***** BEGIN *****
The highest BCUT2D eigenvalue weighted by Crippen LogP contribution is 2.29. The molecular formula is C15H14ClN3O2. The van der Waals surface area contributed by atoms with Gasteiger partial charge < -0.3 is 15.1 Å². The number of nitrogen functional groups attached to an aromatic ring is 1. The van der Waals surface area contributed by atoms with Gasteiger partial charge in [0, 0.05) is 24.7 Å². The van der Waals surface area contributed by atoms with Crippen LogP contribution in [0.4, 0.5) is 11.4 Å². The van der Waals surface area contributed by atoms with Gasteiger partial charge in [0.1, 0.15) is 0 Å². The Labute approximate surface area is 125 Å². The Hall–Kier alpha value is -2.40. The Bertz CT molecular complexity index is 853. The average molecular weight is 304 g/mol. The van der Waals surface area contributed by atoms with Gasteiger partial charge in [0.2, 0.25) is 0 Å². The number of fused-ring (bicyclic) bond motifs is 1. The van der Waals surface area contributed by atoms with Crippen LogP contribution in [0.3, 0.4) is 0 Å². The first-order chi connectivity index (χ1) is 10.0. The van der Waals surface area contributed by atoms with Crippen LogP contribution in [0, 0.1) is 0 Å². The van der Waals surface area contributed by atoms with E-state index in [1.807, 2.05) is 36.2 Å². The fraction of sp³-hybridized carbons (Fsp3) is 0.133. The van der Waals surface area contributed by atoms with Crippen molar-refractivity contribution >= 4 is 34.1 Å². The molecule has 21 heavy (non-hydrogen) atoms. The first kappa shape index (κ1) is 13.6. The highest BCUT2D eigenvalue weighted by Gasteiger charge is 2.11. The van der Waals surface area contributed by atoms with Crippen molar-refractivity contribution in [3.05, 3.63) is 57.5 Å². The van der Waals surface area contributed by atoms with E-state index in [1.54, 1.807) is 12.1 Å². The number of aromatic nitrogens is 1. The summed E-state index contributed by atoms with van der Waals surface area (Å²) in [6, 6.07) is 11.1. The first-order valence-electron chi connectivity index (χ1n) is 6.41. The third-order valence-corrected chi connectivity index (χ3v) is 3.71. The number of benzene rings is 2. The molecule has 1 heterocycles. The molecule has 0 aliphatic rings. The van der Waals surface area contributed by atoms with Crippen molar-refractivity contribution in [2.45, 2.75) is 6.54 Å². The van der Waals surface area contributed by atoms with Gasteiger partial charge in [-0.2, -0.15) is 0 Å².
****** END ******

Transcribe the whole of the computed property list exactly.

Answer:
The highest BCUT2D eigenvalue weighted by Crippen LogP contribution is 2.29. The molecular formula is C15H14ClN3O2. The van der Waals surface area contributed by atoms with Gasteiger partial charge < -0.3 is 15.1 Å². The number of nitrogen functional groups attached to an aromatic ring is 1. The van der Waals surface area contributed by atoms with Gasteiger partial charge in [0, 0.05) is 24.7 Å². The van der Waals surface area contributed by atoms with Crippen LogP contribution in [0.4, 0.5) is 11.4 Å². The van der Waals surface area contributed by atoms with Gasteiger partial charge in [0.1, 0.15) is 0 Å². The Labute approximate surface area is 125 Å². The Hall–Kier alpha value is -2.40. The Bertz CT molecular complexity index is 853. The average molecular weight is 304 g/mol. The van der Waals surface area contributed by atoms with Gasteiger partial charge in [0.2, 0.25) is 0 Å². The number of fused-ring (bicyclic) bond motifs is 1. The van der Waals surface area contributed by atoms with Crippen LogP contribution in [0.3, 0.4) is 0 Å². The first-order chi connectivity index (χ1) is 10.0. The van der Waals surface area contributed by atoms with Crippen LogP contribution in [0, 0.1) is 0 Å². The van der Waals surface area contributed by atoms with E-state index in [1.807, 2.05) is 36.2 Å². The fraction of sp³-hybridized carbons (Fsp3) is 0.133. The van der Waals surface area contributed by atoms with Crippen molar-refractivity contribution >= 4 is 34.1 Å². The molecule has 21 heavy (non-hydrogen) atoms. The first kappa shape index (κ1) is 13.6. The highest BCUT2D eigenvalue weighted by Gasteiger charge is 2.11. The van der Waals surface area contributed by atoms with Crippen molar-refractivity contribution in [3.05, 3.63) is 57.5 Å². The van der Waals surface area contributed by atoms with E-state index in [1.54, 1.807) is 12.1 Å². The number of aromatic nitrogens is 1. The summed E-state index contributed by atoms with van der Waals surface area (Å²) in [6, 6.07) is 11.1. The first-order valence-electron chi connectivity index (χ1n) is 6.41. The third-order valence-corrected chi connectivity index (χ3v) is 3.71. The number of benzene rings is 2. The molecule has 1 heterocycles. The molecule has 0 aliphatic rings. The van der Waals surface area contributed by atoms with Crippen molar-refractivity contribution in [2.45, 2.75) is 6.54 Å². The van der Waals surface area contributed by atoms with Gasteiger partial charge in [-0.2, -0.15) is 0 Å².